It started when I was 15, my very first ventilator, a BiPAP. I only had to use it when I slept. It was a big machine that came with a long tube and an uncomfortable mask that sat over your nose and wrapped around your head.

I hated it. I felt like I didn’t even need it but my sleep study thought otherwise. It wasn’t until sleepovers at my friend’s house that I began to realize I actually did need it. Years passed, I got older and ended up having to depend on a vent 24/7. I went from using a BiPAP just to sleep, to using it all day. It’s literally my lifeline. 

And guess what is the leading cause of death in Pompe disease patients? That’s right, respiratory failure. Knowing that, and needing a ventilator to breathe, I have to consider my breathing machine in every activity I engage in, from morning routines to traveling. 

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Ventilators have been around for some time and they have been updated over the years. However, I don’t believe they have been adequately updated to benefit those who need to use them 24/7. And for the newest and best ventilation with the most effective technology, insurance will not pay for it.

Imagine depending on something to keep you alive and you can’t afford the best version of it. Of course, it’s no secret that we need health insurance to cover medical equipment, but the best of the best medical equipment isn’t even presented to many patients. And when we learn of better options we can’t afford, who do we call? How can we say this is a great medical device but it’s just not great enough for me?

Almost sounds ungrateful, doesn’t it? While precise data on how many people require 24-hour ventilation is not fully known, according to the journal Respiratory Care but there’s little doubt the number is significant and growing.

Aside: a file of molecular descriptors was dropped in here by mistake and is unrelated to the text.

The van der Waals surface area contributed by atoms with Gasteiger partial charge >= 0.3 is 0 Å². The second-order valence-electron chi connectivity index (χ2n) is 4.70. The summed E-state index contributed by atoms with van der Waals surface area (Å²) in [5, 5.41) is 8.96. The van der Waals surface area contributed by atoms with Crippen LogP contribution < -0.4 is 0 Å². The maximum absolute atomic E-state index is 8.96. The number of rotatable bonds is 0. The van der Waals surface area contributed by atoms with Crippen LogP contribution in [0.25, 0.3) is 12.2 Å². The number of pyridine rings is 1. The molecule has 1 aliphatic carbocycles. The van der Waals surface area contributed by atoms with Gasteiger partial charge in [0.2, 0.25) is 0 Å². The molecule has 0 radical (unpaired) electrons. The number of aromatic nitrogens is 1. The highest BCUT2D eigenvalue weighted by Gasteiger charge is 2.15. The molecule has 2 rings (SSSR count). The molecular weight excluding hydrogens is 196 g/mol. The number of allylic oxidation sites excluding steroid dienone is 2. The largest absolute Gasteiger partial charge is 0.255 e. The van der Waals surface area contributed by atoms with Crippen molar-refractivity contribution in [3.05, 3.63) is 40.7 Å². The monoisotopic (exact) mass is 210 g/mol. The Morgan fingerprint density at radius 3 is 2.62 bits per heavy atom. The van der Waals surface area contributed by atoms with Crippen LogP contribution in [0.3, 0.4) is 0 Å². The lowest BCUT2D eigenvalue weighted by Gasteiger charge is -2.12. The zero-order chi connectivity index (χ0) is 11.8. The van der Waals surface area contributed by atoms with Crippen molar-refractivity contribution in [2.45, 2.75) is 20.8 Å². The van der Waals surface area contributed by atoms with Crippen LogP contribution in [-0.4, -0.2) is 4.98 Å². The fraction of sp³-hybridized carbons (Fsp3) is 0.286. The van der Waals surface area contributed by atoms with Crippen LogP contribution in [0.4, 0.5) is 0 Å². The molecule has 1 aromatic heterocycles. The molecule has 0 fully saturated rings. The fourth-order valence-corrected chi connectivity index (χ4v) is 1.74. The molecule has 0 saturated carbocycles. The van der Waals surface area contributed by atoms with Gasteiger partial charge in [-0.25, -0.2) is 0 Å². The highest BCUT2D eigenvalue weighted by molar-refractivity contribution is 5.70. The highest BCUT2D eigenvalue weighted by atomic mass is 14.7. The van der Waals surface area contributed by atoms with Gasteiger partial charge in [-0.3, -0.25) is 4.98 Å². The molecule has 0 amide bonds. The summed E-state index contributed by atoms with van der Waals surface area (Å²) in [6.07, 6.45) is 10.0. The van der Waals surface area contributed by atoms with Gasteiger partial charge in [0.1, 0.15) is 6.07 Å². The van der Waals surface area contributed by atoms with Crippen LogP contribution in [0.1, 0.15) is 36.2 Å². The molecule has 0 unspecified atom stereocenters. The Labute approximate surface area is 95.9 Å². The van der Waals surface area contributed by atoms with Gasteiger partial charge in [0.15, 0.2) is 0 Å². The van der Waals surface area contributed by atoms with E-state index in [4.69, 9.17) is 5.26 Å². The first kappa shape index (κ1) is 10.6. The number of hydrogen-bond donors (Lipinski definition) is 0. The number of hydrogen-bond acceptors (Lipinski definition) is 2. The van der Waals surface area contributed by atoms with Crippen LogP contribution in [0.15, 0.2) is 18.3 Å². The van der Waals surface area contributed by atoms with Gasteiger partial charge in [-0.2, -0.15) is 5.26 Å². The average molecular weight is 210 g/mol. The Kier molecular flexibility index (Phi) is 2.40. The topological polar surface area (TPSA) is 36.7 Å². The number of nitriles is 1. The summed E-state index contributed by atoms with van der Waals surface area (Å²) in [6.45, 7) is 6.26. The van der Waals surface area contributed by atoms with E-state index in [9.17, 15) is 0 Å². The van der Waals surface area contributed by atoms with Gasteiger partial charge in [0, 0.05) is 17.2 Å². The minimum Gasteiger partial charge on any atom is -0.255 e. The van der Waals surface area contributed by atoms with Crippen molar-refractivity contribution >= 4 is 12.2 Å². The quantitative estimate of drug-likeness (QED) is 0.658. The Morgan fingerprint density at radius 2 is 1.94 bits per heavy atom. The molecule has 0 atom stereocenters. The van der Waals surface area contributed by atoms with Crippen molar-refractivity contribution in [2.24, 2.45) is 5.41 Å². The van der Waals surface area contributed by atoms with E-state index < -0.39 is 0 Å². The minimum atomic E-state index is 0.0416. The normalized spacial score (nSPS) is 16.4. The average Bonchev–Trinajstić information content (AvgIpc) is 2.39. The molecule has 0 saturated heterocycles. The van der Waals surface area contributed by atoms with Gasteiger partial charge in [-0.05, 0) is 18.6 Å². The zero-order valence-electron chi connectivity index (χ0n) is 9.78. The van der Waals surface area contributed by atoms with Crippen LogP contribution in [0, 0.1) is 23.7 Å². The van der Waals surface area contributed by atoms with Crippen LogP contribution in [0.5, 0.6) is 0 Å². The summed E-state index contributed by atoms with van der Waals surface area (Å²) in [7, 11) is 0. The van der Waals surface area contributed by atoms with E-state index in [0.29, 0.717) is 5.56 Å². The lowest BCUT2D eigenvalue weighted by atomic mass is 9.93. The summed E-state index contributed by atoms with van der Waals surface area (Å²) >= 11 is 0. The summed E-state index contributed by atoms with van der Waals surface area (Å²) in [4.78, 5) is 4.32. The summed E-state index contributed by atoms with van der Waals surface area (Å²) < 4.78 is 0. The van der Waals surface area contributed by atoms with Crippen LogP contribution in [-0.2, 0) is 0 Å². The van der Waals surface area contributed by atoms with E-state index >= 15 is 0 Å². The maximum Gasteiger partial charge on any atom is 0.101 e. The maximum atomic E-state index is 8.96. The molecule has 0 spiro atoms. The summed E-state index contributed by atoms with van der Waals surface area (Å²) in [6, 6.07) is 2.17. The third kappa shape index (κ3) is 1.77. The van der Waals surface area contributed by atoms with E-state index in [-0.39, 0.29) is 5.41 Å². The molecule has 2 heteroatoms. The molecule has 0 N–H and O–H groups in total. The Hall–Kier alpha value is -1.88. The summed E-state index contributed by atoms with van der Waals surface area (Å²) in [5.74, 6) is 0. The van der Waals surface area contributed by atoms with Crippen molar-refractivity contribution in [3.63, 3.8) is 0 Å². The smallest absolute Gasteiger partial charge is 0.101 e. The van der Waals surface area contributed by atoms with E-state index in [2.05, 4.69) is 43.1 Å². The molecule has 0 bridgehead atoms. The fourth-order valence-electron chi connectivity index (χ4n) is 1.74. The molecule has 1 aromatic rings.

More from Keyana Sullivan: Doctor, Please Don’t Google My Rare Disease in Front of Me

Ventilators are one of the most important patient devices in the medical world. It’s not just important to those with Pompe disease, it’s important to so many people with disabilities and or serious medical conditions. It’s our lifeline. 

There should be a deeper understanding among physicians or others in the medical field. I can’t tell you how many times professionals have questioned working with me because I use a breathing machine. How a dentist would be unwilling to work on my teeth because I’m on a breathing machine and would actually be bold enough to make up a poor excuse to refer me to another dentist that I’ve already been to and who sent me to them.

And let’s not forget transportation. No driver wants the responsibility of someone who is breathing on a machine, just in case something goes wrong. Kinda sad, isn’t it? It’s even sadder when we’re forced to stop using these machines that we’ve been on for years for a different machine because a company is no longer making that ventilator.

And, yes, upgrades and new technology are impressive, but not when the new ventilator is a complication to you personally. We need a better understanding that trachea, BiPAPS, and CPAPS, are very different ventilators, and not everyone needs them to sleep. And not everyone is using oxygen.  

I’m hoping that in my time we can have a high-tech ventilator with the look and the capability to meet specific needs. Something that has a long battery life, that’s even tubeless with a small machine you can carry in a bag. 

That may sound impossible, but at one point so did bionic body parts and pacemakers, and other devices that actually work in our bodies. Let us be able to travel without worrying about the battery life or whether we have enough room to carry all the supplies that come along with the machine.

And maybe someday we won’t be judged by the way we look with the devices that keep us alive.